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|WorldWar2.ro Forum > Romania in World War II 1941-1945 > 74. August 23, 1944 – Impact|
|Posted by: dragos February 18, 2007 04:46 pm|
| by dr. Ion Alexandrescu
In his authors' view, the August 23, 1944 act was to bring great benefits for Romania and it should have determined a favourable reaction in the United Nations Coalition team. They were encouraged in this respect by V. M. Molotov's statement, made on August 25, 1944, in accordance to which the Soviet Government and the Red Army "have no intention to take any part of the Romanian territory, whatever it may be, or to change the political regime in Romania". The unanimity as concerned their points of view, which characterized by then the frame of the relationship between U.S.S.R., Great Britain and U.S.A., also enforced the conviction that both Great Britain and U.S.A. would appreciate Romania'a efforts and that they would backup the process of re-joining the other European democratic states.
The Declaration of the new Romanian Government — set up on August 23, 1944, and presided by General Constantin Sanatescu, under the aegis of the National Democratic Bloc - expressed the wishes of all Romanians, by showing that "the regime we want to set up will be a democratic regime, here all the public liberties and civil rights of the people will be fully respected and guaranteed". The first decrees of the new power - referring to the general political amnesty and to the abolition of the internment camp - also, the August 31, 1944 Decree, that stipulated the coming back into effect of the 1923 Constitution titles (II "About Romanian Citizens' Rights" and III "About State's Rights") clearly proved this reality.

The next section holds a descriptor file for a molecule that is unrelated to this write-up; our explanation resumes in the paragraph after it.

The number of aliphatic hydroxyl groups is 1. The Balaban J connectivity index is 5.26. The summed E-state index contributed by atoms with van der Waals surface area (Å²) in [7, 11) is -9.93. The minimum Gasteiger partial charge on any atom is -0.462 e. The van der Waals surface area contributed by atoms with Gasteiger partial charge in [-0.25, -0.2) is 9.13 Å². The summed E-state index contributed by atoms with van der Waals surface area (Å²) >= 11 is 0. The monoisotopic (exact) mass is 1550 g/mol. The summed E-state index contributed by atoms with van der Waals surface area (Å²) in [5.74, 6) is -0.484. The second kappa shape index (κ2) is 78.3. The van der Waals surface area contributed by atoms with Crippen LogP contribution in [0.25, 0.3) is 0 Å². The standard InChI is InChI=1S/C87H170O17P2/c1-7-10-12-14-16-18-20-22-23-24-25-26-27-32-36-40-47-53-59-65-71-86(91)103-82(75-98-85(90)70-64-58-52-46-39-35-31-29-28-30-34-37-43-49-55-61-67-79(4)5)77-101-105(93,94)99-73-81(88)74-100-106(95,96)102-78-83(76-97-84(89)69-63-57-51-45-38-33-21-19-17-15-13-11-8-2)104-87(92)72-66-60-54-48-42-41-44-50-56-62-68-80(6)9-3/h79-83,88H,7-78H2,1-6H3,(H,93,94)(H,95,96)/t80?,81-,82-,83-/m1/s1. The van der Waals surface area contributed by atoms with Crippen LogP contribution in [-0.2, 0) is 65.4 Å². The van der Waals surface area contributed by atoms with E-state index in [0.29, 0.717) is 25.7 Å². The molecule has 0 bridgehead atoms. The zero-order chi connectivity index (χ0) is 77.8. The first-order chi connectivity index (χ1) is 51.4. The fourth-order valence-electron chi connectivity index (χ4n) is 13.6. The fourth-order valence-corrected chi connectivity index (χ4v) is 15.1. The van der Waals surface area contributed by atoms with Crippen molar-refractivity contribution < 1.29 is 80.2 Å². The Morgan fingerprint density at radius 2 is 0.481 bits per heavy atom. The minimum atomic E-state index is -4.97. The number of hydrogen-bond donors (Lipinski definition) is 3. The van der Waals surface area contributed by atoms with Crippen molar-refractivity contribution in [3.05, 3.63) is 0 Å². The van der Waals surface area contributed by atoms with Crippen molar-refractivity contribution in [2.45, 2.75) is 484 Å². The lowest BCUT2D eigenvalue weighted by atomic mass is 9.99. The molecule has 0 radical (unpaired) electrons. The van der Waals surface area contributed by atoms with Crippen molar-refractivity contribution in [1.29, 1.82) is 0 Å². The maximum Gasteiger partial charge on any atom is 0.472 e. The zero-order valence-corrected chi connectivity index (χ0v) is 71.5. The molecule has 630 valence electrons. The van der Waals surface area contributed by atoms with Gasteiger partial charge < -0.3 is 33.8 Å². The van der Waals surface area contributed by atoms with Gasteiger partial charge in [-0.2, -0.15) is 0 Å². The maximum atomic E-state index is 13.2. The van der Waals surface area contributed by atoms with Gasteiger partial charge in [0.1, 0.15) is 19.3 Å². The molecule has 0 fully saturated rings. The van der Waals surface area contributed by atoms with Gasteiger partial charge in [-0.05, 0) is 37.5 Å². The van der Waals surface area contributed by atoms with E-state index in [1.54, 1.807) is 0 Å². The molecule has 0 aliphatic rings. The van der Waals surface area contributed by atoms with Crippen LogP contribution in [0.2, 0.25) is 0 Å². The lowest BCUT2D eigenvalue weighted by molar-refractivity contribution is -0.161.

Romania's entering the Anti-Hitlerite war meant a radical change in our country's foreign policy and situated the Romanian people on the United Nations' side, together with the other forces which led the resistance movements and the struggle for the national liberation in the majority of the European states. Romanian Army's fight for the liberation of the entire territory of Transylvania has stimulated the national unity consciousness and also has involved all social-political forces of the country to support the war effort.
Within the frame of this national, patriotic upsurge, determined by the fight developed for driving away the German and Hungarian troops, the political parties and groups restarted their activity. Practically, all democratical parties which have managed to survive the totalitarist regimes, in spite of the past pressures and of the interdictions, normally took again their activity; the National Liberal Party and the National Peasant Party, the two principal political forces which had ruled successively the country during the interwar period, the Social Democrat Party and the Communist Party, which became, after August 23, governmental parties. In the ressurected Romanian political life only one past element was missing: the extreme (radical) right. The small pro-Hitlerite groups or formations scrapped together were acting isolately. Therefore, they were to try, very soon, to integrate themselves or to penetrate in the democratical parties, but this fact did not change the structure, the programme or the doctrine of these parties.